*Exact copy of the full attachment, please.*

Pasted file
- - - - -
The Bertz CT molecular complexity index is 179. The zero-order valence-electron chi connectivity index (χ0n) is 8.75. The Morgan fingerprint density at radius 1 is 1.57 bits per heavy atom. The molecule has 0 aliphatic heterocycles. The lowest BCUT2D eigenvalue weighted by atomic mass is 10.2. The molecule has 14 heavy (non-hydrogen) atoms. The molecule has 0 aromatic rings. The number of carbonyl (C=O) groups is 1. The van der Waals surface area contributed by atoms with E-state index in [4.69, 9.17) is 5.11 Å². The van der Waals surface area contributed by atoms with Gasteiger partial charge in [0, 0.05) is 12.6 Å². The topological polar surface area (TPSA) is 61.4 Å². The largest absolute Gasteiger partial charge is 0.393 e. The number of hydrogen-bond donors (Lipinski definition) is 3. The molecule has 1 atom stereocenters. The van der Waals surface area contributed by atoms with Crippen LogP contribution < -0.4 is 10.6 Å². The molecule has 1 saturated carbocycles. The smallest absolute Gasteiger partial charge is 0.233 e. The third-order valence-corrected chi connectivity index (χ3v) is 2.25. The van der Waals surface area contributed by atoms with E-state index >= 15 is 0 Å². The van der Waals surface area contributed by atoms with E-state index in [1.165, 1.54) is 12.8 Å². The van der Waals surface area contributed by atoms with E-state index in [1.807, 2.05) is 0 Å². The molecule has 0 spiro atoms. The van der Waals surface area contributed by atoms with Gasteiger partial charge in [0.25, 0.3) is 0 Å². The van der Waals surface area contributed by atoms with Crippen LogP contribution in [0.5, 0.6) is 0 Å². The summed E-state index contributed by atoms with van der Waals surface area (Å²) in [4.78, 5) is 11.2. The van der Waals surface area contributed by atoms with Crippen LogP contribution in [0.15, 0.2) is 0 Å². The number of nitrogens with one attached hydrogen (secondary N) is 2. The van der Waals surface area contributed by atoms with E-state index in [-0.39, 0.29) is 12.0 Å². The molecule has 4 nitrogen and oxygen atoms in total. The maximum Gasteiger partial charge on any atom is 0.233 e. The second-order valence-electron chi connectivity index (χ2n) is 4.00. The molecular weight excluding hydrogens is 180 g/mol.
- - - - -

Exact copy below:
The Bertz CT molecular complexity index is 179. The zero-order valence-electron chi connectivity index (χ0n) is 8.75. The Morgan fingerprint density at radius 1 is 1.57 bits per heavy atom. The molecule has 0 aliphatic heterocycles. The lowest BCUT2D eigenvalue weighted by atomic mass is 10.2. The molecule has 14 heavy (non-hydrogen) atoms. The molecule has 0 aromatic rings. The number of carbonyl (C=O) groups is 1. The van der Waals surface area contributed by atoms with E-state index in [4.69, 9.17) is 5.11 Å². The van der Waals surface area contributed by atoms with Gasteiger partial charge in [0, 0.05) is 12.6 Å². The topological polar surface area (TPSA) is 61.4 Å². The largest absolute Gasteiger partial charge is 0.393 e. The number of hydrogen-bond donors (Lipinski definition) is 3. The molecule has 1 atom stereocenters. The van der Waals surface area contributed by atoms with Crippen LogP contribution < -0.4 is 10.6 Å². The molecule has 1 saturated carbocycles. The smallest absolute Gasteiger partial charge is 0.233 e. The third-order valence-corrected chi connectivity index (χ3v) is 2.25. The van der Waals surface area contributed by atoms with E-state index >= 15 is 0 Å². The van der Waals surface area contributed by atoms with E-state index in [1.165, 1.54) is 12.8 Å². The van der Waals surface area contributed by atoms with E-state index in [1.807, 2.05) is 0 Å². The molecule has 0 spiro atoms. The van der Waals surface area contributed by atoms with Gasteiger partial charge in [0.25, 0.3) is 0 Å². The van der Waals surface area contributed by atoms with Crippen LogP contribution in [0.5, 0.6) is 0 Å². The summed E-state index contributed by atoms with van der Waals surface area (Å²) in [4.78, 5) is 11.2. The van der Waals surface area contributed by atoms with Crippen LogP contribution in [0.15, 0.2) is 0 Å². The number of nitrogens with one attached hydrogen (secondary N) is 2. The van der Waals surface area contributed by atoms with E-state index in [-0.39, 0.29) is 12.0 Å². The molecule has 4 nitrogen and oxygen atoms in total. The maximum Gasteiger partial charge on any atom is 0.233 e. The second-order valence-electron chi connectivity index (χ2n) is 4.00. The molecular weight excluding hydrogens is 180 g/mol.